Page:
- Ford is immediately instituting engineering changes for 2013 C-Max hybrid and 2013 Fusion Hybrid models to better align real-world fuel economy with official ratings.
- All the fixes are software-based and will be made free of charge.
- Ford also is making big investments in electrified-vehicle engineering personnel and facilities.
DEARBORN, Michigan — Still smarting from the fallout of pending class-action lawsuits alleging it overstated the fuel-sipping abilities of its hybrid-electric 2013 C-Max and 2013 Fusion, Ford Motor Co. executives told reporters late yesterday the company will immediately begin to institute a variety of engineering changes — all software-based — to address discrepancies between the real-world fuel economy of those vehicles and their official "label" fuel economy as rated by the Environmental Protection Agency.
The enhancements, which also will be applied to the 2013 Lincoln MKZ, the mechanical twin to the Fusion Hybrid, will be offered free of charge to current owners of the 2013 models and will be built into all new 2014 models, said Raj Nair, Ford's group vice president for global product development. Nair said there are about 77,000 existing vehicles in the U.S. and Canada that are eligible for the upgrades, which Ford will have ready beginning in August.
In the spring, suits seeking class-action status in Massachusetts, Pennsylvania and California charged that Ford essentially saw to it that the C-Max hybrid and Fusion Hybrid earned higher official fuel economy ratings from the Environmental Protection Agency than the cars are able to achieve under real-world driving conditions. Both cars' fuel economy ratings are 47 mpg in the city and 47 mpg on the highway.
Without directly addressing the complaints, Ford's Nair last December said a variety of factors, chief among them being weather conditions and driver behavior, could have substantial adverse impact on fuel economy.
Yesterday, Nair detailed the engineering changes Ford will make to current owners' vehicles and to all new 2014 hybrid models, all of which, he said, will "reduce the variability" vehicle owners are experiencing in on-the-road fuel economy versus the cars' EPA rating.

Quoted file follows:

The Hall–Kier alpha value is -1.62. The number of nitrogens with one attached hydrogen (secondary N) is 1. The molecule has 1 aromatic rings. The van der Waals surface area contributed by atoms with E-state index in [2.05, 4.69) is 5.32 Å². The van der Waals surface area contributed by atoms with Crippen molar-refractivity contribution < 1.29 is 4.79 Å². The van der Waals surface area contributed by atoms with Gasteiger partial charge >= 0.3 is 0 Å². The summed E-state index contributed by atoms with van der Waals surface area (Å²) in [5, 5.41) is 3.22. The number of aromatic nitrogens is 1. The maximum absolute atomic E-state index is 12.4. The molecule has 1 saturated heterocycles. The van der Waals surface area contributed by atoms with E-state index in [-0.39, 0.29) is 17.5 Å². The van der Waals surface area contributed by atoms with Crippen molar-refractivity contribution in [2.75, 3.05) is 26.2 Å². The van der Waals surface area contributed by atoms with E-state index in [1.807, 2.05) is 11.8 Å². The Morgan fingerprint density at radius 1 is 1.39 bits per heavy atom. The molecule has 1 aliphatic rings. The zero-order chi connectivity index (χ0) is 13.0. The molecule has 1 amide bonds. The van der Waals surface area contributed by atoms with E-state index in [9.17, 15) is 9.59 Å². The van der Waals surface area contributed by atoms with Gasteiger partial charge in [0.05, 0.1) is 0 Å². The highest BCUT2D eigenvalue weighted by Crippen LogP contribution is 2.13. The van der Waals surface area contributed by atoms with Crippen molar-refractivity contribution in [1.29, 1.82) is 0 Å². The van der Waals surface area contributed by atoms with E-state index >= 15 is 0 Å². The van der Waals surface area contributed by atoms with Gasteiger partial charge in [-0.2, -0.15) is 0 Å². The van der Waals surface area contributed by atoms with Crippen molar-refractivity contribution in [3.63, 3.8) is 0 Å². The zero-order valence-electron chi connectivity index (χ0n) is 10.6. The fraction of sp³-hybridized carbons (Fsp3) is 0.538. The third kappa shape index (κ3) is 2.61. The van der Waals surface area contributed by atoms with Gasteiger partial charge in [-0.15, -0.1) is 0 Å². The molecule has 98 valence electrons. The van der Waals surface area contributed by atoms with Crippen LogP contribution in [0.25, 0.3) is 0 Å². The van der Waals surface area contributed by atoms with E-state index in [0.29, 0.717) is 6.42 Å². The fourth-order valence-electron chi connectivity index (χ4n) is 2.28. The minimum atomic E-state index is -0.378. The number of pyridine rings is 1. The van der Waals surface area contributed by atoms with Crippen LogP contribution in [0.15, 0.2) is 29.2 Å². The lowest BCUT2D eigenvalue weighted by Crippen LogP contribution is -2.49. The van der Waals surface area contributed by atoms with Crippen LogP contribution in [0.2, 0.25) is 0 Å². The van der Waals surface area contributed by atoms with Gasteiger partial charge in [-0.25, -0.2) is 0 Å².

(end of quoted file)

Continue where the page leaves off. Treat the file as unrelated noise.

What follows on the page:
He said the new software changes will: increase the maximum speed for electric-only drive from 62 mph to 85 mph; optimize the vehicles' active grille shutters that cut aerodynamic drag and speed engine warm-up; reduce the speed of the electric radiator cooling fan; reduce engine warm-up time by as much as 50 percent to more quickly enable all-electric driving and use of the engine's stop-start function; and optimize the automatic climate-control system to reduce energy use.
Nair stressed that the new upgrades will not change the vehicles' fuel economy ratings for 2014 (that would require re-certification), only more closely align real-world performance with the EPA ratings. "These are all software changes we're talking about," he added, saying the fixes can be done for owners of existing vehicles in a half-day or less. He also said the software upgrades, while aimed at boosting efficiency, "won't negatively affect vehicle performance.
"Just as individual mileage can vary based on driving styles and environmental conditions, we expect fuel economy improvements will differ from customer to customer depending on individual driving habits," Nair added. "Customers should see the most improvement at highway speeds, during air-conditioner use and operation in colder climates."
Other Ford sources said the company currently is in the process of sending letters informing current owners of the 2013 C-Max, Fusion Hybrid and Lincoln MKZ Hybrid of the process, which Ford stressed is a voluntary action and not a mandated recall.
Ford also said it plans to expand its number of vehicle-electrification engineers by 50 percent and it will invest $50 million in electrified-vehicle product-development and testing facilities at its headquarters in Dearborn.
Edmunds says: Ford seems determined to try to take the sting out of some C-Max and Fusion Hybrid customers' fuel-economy disappointments. Whether the actions will keep the issue out of the courts remains to be seen.